One has to be extremely careful or cautious in how the traits measured are interpreted. In my own assessments, it has become clear that parents seeking custody and/or contact with their children, suffer in many ways from traits closely associated with their concerns relating to these important issues. They therefore are frequently suspicious (paranoid) due to their personal experiences in dealing with authority. They frequently have similar reactions to other psychpathological traits but these reactions are directly connected with anxieties or concerns about future contact with their children.

The Personality Assessment Inventory (PAI)

Frequently this test and the MMPI are used together in order to obtain verification. The once popular Millon Clinical Multi-Axial Inventory III is no longer recommended to be used in child custody evaluations (Ackerman, 2010). The reason for this is the fact that the test emphasises abnormalities and is unlikely to present evidence of normal behaviour (Lally, 2003: Rogers, 2003).

The PAI test is the second preference for use in child custody evaluations in combination with the MMPI. The use of this test is that it is somewhat shorter than the MMPI-2. The PAI has a number of validity scales, much as the MMPI, including: inconsistency, infrequency of items, providing negative and positive impressions.

The clinical scales include somatic complaints, anxiety and anxiety related to disorders, depression, mania, paranoia, schizophrenia, borderline disorders such as unstable personal relationships and impulsivity. There is also a measure of antisocial features including a lack of empathy as well as alcohol and drug issues. The test provides treatment scales for aggression, suicidal ideation, stress and feelings of rejection. Finally, there are scales for dominance (controlling behaviour) as well as warmth in personal relationships. Efforts to dissimulate or malinger are also included in the inventory.

Concerns and criticism about psychological testing.

As previously mentioned there may be similar reactions in the form of negative traits in taking such tests which are directly connected with the anxieties the individuals feel as a result of their lack of contact or contact disputes over children. One could well conclude from this did such individuals not have such unfortunate, if not traumatic, experiences, they would probably not suffer from a variety of “abnormal traits” as measured by such inventories.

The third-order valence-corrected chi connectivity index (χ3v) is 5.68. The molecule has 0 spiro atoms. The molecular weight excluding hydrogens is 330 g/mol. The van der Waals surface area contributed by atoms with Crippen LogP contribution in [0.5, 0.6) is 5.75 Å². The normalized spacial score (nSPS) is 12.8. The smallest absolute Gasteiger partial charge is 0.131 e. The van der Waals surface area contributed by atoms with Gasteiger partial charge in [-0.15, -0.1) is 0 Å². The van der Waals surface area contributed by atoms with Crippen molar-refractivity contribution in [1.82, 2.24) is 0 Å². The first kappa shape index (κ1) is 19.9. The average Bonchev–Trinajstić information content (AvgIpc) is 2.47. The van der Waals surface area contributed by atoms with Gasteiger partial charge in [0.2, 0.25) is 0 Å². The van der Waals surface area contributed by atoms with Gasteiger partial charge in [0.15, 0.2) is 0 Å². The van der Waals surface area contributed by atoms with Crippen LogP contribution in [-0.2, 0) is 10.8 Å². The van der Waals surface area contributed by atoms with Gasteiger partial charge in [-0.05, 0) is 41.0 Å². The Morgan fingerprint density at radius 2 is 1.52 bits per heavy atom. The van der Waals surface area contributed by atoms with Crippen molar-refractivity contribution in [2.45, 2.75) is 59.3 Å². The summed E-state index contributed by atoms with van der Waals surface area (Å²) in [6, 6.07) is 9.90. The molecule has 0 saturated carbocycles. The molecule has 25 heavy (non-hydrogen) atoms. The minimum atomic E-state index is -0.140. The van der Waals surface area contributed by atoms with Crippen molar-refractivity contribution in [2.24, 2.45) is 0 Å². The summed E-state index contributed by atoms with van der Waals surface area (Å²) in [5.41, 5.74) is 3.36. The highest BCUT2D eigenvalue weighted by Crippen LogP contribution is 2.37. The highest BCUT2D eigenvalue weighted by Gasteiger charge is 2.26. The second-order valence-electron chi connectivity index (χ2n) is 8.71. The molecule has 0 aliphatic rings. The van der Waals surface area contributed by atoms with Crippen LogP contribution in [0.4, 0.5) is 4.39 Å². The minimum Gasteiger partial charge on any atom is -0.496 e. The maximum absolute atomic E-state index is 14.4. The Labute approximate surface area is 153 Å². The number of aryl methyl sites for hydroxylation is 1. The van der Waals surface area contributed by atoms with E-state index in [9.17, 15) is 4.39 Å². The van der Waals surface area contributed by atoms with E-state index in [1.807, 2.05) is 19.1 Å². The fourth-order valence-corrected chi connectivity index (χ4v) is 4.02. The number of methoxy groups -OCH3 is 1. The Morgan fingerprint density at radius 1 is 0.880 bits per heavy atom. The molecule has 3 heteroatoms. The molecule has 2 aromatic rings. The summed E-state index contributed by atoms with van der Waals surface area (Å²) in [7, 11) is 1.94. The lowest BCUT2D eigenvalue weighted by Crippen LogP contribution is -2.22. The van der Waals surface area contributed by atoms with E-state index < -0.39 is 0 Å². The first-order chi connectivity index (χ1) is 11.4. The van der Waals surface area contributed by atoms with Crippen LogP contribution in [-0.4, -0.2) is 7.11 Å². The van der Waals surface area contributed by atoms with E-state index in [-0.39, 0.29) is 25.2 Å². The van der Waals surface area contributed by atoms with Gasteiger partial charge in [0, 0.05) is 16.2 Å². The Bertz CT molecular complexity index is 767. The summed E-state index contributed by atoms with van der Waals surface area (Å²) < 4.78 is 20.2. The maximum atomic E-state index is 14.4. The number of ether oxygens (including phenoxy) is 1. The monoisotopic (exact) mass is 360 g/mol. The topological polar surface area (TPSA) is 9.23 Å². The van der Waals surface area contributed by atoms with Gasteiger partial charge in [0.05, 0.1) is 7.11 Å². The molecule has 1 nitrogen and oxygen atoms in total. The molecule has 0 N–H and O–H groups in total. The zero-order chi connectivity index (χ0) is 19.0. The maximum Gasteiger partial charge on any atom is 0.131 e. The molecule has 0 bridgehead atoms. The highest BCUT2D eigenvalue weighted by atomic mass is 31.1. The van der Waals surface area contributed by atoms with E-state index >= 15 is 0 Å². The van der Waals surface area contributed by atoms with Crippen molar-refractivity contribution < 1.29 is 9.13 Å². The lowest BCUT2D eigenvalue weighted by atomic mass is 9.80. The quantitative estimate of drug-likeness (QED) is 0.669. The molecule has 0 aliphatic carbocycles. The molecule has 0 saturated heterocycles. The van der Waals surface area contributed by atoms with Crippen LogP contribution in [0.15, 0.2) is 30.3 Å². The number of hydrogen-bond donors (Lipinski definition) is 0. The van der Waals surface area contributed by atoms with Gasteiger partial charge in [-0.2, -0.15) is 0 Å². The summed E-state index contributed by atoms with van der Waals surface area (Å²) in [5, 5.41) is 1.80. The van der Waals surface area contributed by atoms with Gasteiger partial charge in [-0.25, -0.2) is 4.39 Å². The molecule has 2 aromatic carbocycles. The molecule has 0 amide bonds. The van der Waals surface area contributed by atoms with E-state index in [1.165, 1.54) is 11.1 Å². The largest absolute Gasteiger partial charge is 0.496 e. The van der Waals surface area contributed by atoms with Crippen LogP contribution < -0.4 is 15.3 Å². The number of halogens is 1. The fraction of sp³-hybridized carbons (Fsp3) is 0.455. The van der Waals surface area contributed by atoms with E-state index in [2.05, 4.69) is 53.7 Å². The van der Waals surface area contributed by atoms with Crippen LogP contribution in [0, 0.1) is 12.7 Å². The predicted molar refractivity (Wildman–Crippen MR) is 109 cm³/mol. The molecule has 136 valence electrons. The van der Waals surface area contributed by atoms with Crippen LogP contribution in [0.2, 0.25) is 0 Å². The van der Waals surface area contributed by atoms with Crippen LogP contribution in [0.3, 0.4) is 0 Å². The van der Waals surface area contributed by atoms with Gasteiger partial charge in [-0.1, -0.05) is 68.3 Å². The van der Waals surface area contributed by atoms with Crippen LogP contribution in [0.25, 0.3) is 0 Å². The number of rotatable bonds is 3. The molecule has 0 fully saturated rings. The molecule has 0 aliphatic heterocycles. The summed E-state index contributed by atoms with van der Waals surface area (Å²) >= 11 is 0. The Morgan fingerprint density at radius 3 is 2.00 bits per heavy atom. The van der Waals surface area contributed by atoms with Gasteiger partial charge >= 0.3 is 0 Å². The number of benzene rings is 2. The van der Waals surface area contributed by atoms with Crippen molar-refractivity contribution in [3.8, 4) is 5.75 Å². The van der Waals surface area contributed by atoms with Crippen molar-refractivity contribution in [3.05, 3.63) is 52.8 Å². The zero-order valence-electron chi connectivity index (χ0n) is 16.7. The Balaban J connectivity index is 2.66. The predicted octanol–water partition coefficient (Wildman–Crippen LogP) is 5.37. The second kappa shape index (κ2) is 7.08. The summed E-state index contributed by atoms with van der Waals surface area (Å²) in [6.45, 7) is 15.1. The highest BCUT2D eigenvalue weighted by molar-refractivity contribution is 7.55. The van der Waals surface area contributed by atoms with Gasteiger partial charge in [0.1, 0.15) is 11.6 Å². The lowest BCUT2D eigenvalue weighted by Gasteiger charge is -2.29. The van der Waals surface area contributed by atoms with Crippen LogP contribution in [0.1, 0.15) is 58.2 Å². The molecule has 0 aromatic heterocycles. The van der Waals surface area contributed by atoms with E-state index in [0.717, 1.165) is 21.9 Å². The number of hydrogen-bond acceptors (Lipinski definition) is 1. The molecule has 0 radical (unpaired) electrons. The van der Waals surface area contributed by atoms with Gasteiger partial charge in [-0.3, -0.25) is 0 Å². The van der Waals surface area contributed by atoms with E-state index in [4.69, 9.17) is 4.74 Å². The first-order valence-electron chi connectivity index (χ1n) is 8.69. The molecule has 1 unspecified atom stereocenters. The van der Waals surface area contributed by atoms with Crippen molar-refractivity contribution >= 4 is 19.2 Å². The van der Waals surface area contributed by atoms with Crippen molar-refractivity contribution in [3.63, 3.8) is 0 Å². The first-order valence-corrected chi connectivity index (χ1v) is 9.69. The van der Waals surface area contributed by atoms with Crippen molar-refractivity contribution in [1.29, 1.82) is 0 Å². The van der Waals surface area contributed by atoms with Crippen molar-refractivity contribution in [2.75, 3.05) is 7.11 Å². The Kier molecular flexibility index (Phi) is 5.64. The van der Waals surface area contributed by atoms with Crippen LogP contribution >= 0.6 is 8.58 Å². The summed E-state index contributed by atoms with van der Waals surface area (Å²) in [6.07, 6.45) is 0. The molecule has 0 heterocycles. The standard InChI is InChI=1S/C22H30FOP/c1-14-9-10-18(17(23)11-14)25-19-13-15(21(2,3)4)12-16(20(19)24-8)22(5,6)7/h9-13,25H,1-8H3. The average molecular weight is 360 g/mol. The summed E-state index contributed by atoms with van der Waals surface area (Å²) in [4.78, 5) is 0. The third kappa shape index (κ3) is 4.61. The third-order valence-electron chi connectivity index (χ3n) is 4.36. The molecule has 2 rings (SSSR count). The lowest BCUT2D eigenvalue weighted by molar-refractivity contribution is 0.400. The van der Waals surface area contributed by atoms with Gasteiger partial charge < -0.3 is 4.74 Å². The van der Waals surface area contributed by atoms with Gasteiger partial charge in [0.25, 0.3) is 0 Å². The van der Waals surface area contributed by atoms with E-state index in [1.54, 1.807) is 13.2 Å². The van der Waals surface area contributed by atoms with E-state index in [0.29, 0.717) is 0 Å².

Careful assessment of clients using in-depth interviews (to be discussed later) are therefore much more important, or equally important, in order to provide a true account of personalities of such parents.

Parents therefore should not be misjudged by the result of such objective and scientifically validated inventories. Such tests frequently provide one with false certainties of abnormalities which disadvantage clients of misrepresent their actual personality.

Their actual personality could well be distorted in many traits which are represented by the psychological testing. The distorted result could well be due to the trauma of child custody disputes. In other words had they been tested by such inventories without having been faced with child custody disputes, their personality assessment would be very different in such areas as antisocial attitudes, ideas of persecution, dysfunctional negative emotions, aberrant experiences, anxieties, anger proneness etc. etc.

These are natural emotions resulting from a combination of stress, frustration, grief, powerlessness, and numerous other emotions. Such feelings and the expression of such feelings via anger and irrational demeanour have nothing to do with the basic personality of the individual.

Alternative to psychological tests and inventories

Having provided reasons why the result of psychological testing must be treated with caution in child custody disputes, we now turn to possible alternative approaches. These approaches must include the background history of parents and what is revealed by intensive in-depth interviewing of the client. We will first consider the past major events in the client’s life followed by the interview.